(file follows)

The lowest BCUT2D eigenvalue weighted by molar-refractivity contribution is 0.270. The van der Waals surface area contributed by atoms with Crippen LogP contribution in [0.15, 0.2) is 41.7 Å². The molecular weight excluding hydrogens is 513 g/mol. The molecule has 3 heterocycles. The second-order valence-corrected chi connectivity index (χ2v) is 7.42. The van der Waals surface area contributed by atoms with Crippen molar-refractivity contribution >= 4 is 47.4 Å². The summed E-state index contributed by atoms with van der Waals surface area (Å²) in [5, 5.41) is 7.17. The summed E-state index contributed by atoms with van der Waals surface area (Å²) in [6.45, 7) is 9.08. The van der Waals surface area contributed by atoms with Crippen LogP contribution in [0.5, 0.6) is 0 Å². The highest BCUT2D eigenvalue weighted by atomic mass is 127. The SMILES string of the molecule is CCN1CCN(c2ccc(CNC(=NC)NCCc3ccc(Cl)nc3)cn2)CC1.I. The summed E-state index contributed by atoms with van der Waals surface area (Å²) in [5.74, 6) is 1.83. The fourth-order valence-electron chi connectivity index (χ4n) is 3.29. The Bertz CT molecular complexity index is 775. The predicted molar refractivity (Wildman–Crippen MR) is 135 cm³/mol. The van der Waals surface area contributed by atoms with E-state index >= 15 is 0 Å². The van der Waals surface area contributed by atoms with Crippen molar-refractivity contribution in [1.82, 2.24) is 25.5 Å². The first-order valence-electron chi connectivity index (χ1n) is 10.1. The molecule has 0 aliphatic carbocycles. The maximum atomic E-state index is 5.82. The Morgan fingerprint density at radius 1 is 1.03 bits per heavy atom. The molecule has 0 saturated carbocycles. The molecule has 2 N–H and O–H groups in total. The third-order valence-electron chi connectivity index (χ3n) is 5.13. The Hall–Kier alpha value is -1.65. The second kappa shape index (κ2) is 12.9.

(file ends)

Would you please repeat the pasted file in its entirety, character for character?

The lowest BCUT2D eigenvalue weighted by molar-refractivity contribution is 0.270. The van der Waals surface area contributed by atoms with Crippen LogP contribution in [0.15, 0.2) is 41.7 Å². The molecular weight excluding hydrogens is 513 g/mol. The molecule has 3 heterocycles. The second-order valence-corrected chi connectivity index (χ2v) is 7.42. The van der Waals surface area contributed by atoms with Crippen molar-refractivity contribution >= 4 is 47.4 Å². The summed E-state index contributed by atoms with van der Waals surface area (Å²) in [5, 5.41) is 7.17. The summed E-state index contributed by atoms with van der Waals surface area (Å²) in [6.45, 7) is 9.08. The van der Waals surface area contributed by atoms with Crippen LogP contribution in [0.5, 0.6) is 0 Å². The highest BCUT2D eigenvalue weighted by atomic mass is 127. The SMILES string of the molecule is CCN1CCN(c2ccc(CNC(=NC)NCCc3ccc(Cl)nc3)cn2)CC1.I. The summed E-state index contributed by atoms with van der Waals surface area (Å²) in [5.74, 6) is 1.83. The fourth-order valence-electron chi connectivity index (χ4n) is 3.29. The Bertz CT molecular complexity index is 775. The predicted molar refractivity (Wildman–Crippen MR) is 135 cm³/mol. The van der Waals surface area contributed by atoms with E-state index >= 15 is 0 Å². The van der Waals surface area contributed by atoms with Crippen molar-refractivity contribution in [1.82, 2.24) is 25.5 Å². The first-order valence-electron chi connectivity index (χ1n) is 10.1. The molecule has 0 aliphatic carbocycles. The maximum atomic E-state index is 5.82. The Morgan fingerprint density at radius 1 is 1.03 bits per heavy atom. The molecule has 0 saturated carbocycles. The molecule has 2 N–H and O–H groups in total. The third-order valence-electron chi connectivity index (χ3n) is 5.13. The Hall–Kier alpha value is -1.65. The second kappa shape index (κ2) is 12.9.